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How to maximise your recovery straight after a training ride

Posted on: October 16th, 2018

cycling recovery

Cycling recovery: Right after winter training rides you have a golden 40-minute window to maximise recovery. We outline here in detail how to use it properly for maximum impact.

 

How to maximise your recovery straight after cycling

 


By Jillian Mooney

Team Joe Barr


Winter hours are some of the toughest on the bike. It’s harder to hydrate; who wants to drink cold fluid when you’re cold?

And it’s harder to eat because your hands are cold and your nutrition bars get cold. It’s often easier to just keep going and log the hours.

 


Interested in endurance cycling? Check out The Endurance Workshop by Team Joe Barr


 

If you make the decision to miss some fuelling on the bike then it’s critical to get your recovery right because I bet you don’t decrease your training effort along with your fuel. After all, the season is calling…

So let’s talk recovery. You need to nail 3 things:

 

1 Glycogen Replenishment

This is the storage form of carbohydrate that’s found in your muscles and liver.

If you’re well stocked you probably have about 2,500 accessible calories. And if you are riding 3+ hours with poor fuelling you’ll have used a substantial amount of them.

Of course you’ll also be burning fat as fuel. And you’ll burn more fat if you fuel less. For many cyclists, that’s a desirable outcome.

However, more and more studies are showing that low carbohydrate levels negatively affect performance.

For endurance cycling, building back your glycogen stores day after day is simply smart.

Within 15 mins of you stepping off the bike your body has created the most optimal environment to manufacture and store glycogen.

At 40 mins this environment starts to shift and your ability to manufacture and store glycogen steadily decreases.

If you want to keep logging hours on the road, use this window wisely.

Aim for 0.8-1.2grams of carbohydrate per kilogram of body weight. The longer and more intense the training effort the closer to 1.2 grams you will need.

 

2 Protein intake

Studies are clear that consuming some protein within the same critical window (15-40mins) promotes muscle fibre repair and synthesis.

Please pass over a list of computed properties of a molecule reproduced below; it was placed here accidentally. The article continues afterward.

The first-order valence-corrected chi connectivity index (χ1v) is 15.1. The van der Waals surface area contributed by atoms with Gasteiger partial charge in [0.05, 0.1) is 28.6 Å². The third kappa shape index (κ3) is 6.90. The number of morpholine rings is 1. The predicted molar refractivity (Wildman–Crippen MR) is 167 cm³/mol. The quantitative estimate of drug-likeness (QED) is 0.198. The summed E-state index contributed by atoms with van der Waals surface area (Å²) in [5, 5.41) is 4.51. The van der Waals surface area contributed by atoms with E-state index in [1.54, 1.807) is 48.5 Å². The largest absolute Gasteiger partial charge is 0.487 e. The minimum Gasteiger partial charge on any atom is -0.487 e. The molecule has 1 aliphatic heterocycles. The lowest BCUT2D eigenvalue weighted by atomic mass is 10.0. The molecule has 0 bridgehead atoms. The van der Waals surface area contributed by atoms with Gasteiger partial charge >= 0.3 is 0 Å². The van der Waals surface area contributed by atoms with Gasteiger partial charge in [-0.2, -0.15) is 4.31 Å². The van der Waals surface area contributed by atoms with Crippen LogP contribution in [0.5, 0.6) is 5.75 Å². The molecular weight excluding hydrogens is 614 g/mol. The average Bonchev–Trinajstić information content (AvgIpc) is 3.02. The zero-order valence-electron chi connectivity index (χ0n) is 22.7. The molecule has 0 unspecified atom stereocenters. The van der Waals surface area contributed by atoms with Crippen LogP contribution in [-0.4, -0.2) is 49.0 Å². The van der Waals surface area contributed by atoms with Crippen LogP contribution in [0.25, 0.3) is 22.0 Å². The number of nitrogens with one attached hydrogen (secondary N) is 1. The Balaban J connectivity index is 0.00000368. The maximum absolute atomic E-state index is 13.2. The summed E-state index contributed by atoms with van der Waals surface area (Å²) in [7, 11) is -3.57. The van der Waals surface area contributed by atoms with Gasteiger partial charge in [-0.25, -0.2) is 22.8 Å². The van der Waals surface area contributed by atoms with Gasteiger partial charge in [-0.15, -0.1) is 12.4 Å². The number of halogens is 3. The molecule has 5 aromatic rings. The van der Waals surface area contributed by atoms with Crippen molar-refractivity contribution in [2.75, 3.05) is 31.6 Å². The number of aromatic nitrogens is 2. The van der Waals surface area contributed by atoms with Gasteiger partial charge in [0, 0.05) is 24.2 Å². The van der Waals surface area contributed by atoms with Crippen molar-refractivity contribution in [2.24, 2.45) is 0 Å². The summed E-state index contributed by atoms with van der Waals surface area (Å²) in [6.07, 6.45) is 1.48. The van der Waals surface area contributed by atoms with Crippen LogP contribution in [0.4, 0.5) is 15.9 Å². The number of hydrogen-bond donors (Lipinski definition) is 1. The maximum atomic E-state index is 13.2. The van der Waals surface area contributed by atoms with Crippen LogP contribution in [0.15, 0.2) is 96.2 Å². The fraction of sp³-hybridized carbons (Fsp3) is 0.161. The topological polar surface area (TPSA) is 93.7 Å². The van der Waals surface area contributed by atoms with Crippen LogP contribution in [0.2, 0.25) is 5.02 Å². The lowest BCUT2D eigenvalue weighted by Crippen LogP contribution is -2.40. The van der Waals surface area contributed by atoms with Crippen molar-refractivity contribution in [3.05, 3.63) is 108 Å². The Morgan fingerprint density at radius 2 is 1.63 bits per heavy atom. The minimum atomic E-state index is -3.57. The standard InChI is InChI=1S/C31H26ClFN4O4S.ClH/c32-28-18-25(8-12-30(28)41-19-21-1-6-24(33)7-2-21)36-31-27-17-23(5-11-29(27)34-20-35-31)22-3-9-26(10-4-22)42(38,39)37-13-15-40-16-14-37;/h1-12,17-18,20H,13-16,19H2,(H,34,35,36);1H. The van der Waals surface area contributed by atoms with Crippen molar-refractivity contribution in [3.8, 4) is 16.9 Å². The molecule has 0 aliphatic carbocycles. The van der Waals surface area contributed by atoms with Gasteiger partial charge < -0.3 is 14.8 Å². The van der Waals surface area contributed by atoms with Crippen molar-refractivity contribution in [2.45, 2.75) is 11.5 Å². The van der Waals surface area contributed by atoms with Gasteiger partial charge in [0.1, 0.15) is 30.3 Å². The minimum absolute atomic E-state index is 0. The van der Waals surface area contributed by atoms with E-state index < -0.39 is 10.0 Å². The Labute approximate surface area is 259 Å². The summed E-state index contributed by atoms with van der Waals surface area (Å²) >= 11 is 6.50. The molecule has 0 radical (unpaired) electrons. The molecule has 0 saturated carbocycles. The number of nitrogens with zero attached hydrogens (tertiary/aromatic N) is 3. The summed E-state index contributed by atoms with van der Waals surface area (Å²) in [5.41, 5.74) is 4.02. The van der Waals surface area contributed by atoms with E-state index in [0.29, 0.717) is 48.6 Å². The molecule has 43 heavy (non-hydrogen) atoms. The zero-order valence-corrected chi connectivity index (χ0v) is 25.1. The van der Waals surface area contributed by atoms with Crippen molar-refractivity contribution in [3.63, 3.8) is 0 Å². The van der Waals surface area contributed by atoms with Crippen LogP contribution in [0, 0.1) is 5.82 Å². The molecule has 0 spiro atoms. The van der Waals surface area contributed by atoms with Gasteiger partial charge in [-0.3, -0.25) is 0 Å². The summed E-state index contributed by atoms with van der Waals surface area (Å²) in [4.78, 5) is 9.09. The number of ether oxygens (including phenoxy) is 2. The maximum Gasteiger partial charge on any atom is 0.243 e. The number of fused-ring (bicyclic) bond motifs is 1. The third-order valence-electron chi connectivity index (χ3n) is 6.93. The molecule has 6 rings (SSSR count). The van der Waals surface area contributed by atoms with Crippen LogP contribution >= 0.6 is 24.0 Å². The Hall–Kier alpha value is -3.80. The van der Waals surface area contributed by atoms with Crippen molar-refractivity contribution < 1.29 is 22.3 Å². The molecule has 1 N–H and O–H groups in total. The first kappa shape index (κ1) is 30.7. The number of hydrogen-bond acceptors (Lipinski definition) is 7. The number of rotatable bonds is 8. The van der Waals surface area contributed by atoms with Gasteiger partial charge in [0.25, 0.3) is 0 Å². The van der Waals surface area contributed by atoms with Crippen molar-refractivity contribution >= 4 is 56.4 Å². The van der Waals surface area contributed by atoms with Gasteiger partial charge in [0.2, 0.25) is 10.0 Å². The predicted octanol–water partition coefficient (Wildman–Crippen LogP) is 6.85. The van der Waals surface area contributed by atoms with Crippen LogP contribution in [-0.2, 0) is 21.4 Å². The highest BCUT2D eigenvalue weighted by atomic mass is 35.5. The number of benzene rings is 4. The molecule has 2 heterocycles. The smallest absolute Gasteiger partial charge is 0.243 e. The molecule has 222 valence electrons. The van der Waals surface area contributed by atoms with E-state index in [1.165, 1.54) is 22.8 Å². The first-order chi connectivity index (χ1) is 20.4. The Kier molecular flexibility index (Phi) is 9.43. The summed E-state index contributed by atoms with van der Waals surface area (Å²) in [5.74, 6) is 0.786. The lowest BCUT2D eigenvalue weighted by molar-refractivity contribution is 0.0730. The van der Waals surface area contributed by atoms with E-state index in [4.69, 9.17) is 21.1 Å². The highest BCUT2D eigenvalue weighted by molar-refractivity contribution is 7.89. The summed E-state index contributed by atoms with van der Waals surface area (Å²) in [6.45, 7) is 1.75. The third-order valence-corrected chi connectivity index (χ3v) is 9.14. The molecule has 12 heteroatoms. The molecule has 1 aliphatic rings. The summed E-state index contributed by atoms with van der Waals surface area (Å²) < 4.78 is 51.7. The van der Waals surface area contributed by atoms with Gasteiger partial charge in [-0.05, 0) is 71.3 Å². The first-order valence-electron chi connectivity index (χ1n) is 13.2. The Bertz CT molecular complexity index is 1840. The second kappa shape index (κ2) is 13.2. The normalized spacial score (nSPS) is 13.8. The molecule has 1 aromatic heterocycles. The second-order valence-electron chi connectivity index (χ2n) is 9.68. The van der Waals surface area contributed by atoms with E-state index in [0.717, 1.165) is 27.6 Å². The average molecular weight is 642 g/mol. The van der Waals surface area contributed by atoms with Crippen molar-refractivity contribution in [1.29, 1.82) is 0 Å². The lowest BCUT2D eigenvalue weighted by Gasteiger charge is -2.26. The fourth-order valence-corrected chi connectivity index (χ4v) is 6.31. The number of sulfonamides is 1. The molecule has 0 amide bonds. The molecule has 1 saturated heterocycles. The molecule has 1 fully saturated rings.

But maybe more importantly for endurance athletes, it supports training adaptation within the muscle tissue.

So if you want your muscle to make the most of the training you just did then support it by ingesting 0.3-0.4grams of protein per kilogram of body weight.

 

3 Hydration and Electrolytes

If you know it’s going to be a cold one then please start your ride hydrated. Simple. Post ride rough rule of thumb is to aim for 20-24 oz fluid per pound of body weight lost.

In the winter months, this rule may be more applicable to your trainer sessions.

Electrolytes are always important – sodium, chloride, potassium, magnesium, calcium – all of them; not just sodium.

Aim to replace each with 100mg-300mg post training. This isn’t too hard to do with a nutrient dense diet.

I would only focus on specific electrolyte replacement if you are doing high intensity trainer sessions day after day.

Note that the ratio of carbohydrate to protein within the 15-40 min window is 2:1 or 3:1.

Many endurance athletes, however, should go as high as 4:1 depending on duration and intensity of training.

The more glycogen you have used due to poor fuelling, the higher the carbohydrate need in recovery.

A low-tech but near perfect 2:1 ratio can be found in plain old 1% chocolate milk. And if you want to change that to 4:1, just add a banana.

Now, it may be hard to drink the volume required to fully replenish. But getting 125 ml immediately is a great start.

And remember, you still have 40 mins in the window. So sip away or you can get the additional carb/protein by blending a scoop of whey protein and a banana in some water or skim milk.

There are also many good high-tech recovery drinks, powders and shakes on the market specifically formulated in a 3:1 ratio. You can add extra carb if aiming to make it 4:1.

It’s about doing recovery consistently when your on-bike fuelling is inevitably challenged with long, cold hours. Bring on the spring. Quick!

 

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